Quirks aside, Symbian currently remains one of the most robust OSes. With less RAM and processor speed, the E7 never hiccups while my Desire Z does at times. Android is a hungry OS and any upping in specs gives a noticeable improvement, while Symbian chirps happily with very basic hardware. Ovi Maps still outshines Google Maps by inexorably long strides in Lebanon, and Symbian’s data consumption is the lowest I have seen on any OS to date. Plus, when you know how to set up your Symbian device, there’s a good chance you will end up with a handset you can enjoy.
The E7, Or The Communicator That Failed Its Purpose
- The E7 and communicators in general have always attracted professionals. Were are the professional applications for Symbian, like for lawyers, engineers, designers, doctors, pharmacists…?
- Devices with Qwertys are always regarded as adequate for highly productive people. What does the E7 have to show, in terms of productivity solutions? A passable email client that still has glitches with Gmail, a ridiculous Calendar and Contacts applications that sync miserably with Ovi, and… that’s it. Where are the Tasks and To Do apps that sync with desktop clients, where is the decent multiple Calendar with color coding and better categories? How about Dropbox, Evernote, Springpad, `/8*Google Reader? And why is there still not even a half decent eBook platform supporting Symbian?
- The E7′s camera lacks AutoFocus, making it useless for professionals who want to take a close up image of a document or a business card. This feature obviously exists in the Nokia N8 and the HTC Desire Z.
- The only selling point for the E7 is the Qwerty. How will that fair when you realize that the competition is offering a lot of Qwerty devices, like the HTC Desire Z, the Motorola Milestone 2, LG Optimus Q, Sony Ericsson Xperia Pro?
- The E7 doesn’t have any software advantages over the N8 that I can find. Eseries have long had a few features to differentiate them from Nseries, like the ability to edit QuickOffice documents for free, out of the box. However, with the latest firmware update to the N8, this feature was added to all N8 devices, making it a moot point for the E7.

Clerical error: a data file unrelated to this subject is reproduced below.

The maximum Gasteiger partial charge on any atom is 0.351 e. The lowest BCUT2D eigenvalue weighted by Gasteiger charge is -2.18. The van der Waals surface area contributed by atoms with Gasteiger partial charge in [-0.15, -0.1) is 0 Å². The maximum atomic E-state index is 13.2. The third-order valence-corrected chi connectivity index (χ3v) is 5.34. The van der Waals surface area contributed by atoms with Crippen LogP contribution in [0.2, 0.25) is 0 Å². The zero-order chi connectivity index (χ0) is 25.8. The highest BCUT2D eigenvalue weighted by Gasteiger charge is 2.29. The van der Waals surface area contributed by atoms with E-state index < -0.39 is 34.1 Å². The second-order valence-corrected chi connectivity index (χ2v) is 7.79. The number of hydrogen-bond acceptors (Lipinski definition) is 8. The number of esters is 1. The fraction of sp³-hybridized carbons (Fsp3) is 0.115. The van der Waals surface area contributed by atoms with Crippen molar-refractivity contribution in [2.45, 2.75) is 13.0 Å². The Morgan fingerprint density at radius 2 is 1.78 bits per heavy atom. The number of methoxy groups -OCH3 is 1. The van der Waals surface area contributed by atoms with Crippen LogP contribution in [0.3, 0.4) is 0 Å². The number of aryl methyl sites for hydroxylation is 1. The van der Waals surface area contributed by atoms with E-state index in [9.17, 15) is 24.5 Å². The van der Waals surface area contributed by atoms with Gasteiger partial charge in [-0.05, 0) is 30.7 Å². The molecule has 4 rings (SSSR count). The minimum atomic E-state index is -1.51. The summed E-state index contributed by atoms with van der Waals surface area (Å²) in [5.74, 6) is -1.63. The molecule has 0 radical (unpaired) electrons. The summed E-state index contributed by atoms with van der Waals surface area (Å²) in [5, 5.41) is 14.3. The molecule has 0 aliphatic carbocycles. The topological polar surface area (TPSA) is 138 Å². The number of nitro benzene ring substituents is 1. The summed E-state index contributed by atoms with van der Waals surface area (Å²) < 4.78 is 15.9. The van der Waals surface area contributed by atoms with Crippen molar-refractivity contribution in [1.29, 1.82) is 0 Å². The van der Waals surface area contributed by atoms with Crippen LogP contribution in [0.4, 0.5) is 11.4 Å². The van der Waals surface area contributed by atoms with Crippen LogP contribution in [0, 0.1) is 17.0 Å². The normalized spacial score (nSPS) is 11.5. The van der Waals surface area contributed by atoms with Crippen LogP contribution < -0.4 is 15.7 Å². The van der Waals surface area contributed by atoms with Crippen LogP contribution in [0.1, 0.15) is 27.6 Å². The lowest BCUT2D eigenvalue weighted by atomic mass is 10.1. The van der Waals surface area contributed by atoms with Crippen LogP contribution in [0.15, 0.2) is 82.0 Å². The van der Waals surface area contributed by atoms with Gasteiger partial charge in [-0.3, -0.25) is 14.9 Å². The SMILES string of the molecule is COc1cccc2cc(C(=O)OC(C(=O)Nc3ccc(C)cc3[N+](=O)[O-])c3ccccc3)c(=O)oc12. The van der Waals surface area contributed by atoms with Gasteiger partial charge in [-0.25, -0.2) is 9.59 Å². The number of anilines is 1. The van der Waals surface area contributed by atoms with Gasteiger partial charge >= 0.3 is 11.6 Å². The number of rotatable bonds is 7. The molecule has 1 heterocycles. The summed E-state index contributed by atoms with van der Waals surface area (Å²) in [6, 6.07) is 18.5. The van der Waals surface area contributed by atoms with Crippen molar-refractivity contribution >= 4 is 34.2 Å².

Lately, Nokia has been focusing on showing the oodles of new games in the Ovi Store that have taken advantage of the graphics processors in Symbian^3 devices. Big Whoop! E7 buyers won’t regard gaming as a major activity, nor HDMI-out and multimedia capabilities, two aspects where Symbian and the Ovi Store really excel now.
By comparison, N8 buyers will look for exactly those two features and these are the customers who will be satisfied. In addition, the major selling point for the N8, its camera, is still unequaled in the competition, giving it an edge for anyone interested in quality mobile photography. So Qwerty aside, everything the E7 does, the N8 can do and that while adding a wonderful camera on top, a microSD card slot and FM transmitter, being cheaper, more pocketable and less prone to damage because of its one piece design.
Just A Sexy Brick
The E7 is a wonderfully engineered device, and if I was looking for a metallic brick to caress and stare lovingly at all day long, it would perfectly fit the bill. However, when I decided to plunge down several hundred dollars, I was looking for a device that would help me stay productive while on the move as well as access services and applications for my profession without the need for a computer. That, my friends, would be the device that makes me “really feel that I have everything I need in my pocket“, my beloved HTC Desire Z.